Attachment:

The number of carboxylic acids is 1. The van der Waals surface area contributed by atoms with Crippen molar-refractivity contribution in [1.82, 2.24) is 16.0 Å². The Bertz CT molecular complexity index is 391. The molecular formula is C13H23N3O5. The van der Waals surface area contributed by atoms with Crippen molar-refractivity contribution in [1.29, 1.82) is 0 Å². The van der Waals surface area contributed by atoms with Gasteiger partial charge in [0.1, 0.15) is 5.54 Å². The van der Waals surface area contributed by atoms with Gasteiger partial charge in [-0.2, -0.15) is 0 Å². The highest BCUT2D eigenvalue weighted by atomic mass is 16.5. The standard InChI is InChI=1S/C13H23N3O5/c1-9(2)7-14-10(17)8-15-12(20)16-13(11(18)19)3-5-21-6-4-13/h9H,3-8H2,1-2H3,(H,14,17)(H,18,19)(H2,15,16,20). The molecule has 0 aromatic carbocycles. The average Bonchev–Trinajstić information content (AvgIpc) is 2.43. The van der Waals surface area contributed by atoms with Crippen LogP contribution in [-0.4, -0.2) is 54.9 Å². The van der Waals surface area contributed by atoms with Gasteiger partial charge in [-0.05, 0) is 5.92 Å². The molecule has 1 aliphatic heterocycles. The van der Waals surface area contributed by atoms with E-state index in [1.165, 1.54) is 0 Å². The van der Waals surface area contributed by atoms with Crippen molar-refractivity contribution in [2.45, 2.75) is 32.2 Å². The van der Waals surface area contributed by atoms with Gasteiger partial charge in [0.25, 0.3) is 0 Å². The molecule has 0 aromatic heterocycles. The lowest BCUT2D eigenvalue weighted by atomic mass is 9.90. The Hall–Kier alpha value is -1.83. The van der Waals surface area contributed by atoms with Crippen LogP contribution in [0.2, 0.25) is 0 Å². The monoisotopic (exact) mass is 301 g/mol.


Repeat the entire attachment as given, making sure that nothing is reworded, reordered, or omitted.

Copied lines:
The number of carboxylic acids is 1. The van der Waals surface area contributed by atoms with Crippen molar-refractivity contribution in [1.82, 2.24) is 16.0 Å². The Bertz CT molecular complexity index is 391. The molecular formula is C13H23N3O5. The van der Waals surface area contributed by atoms with Crippen molar-refractivity contribution in [1.29, 1.82) is 0 Å². The van der Waals surface area contributed by atoms with Gasteiger partial charge in [0.1, 0.15) is 5.54 Å². The van der Waals surface area contributed by atoms with Gasteiger partial charge in [-0.2, -0.15) is 0 Å². The highest BCUT2D eigenvalue weighted by atomic mass is 16.5. The standard InChI is InChI=1S/C13H23N3O5/c1-9(2)7-14-10(17)8-15-12(20)16-13(11(18)19)3-5-21-6-4-13/h9H,3-8H2,1-2H3,(H,14,17)(H,18,19)(H2,15,16,20). The molecule has 0 aromatic carbocycles. The average Bonchev–Trinajstić information content (AvgIpc) is 2.43. The van der Waals surface area contributed by atoms with Crippen LogP contribution in [-0.4, -0.2) is 54.9 Å². The van der Waals surface area contributed by atoms with Gasteiger partial charge in [-0.05, 0) is 5.92 Å². The molecule has 1 aliphatic heterocycles. The van der Waals surface area contributed by atoms with E-state index in [1.165, 1.54) is 0 Å². The van der Waals surface area contributed by atoms with Crippen molar-refractivity contribution in [2.45, 2.75) is 32.2 Å². The van der Waals surface area contributed by atoms with Gasteiger partial charge in [0.25, 0.3) is 0 Å². The molecule has 0 aromatic heterocycles. The lowest BCUT2D eigenvalue weighted by atomic mass is 9.90. The Hall–Kier alpha value is -1.83. The van der Waals surface area contributed by atoms with Crippen LogP contribution in [0.2, 0.25) is 0 Å². The monoisotopic (exact) mass is 301 g/mol.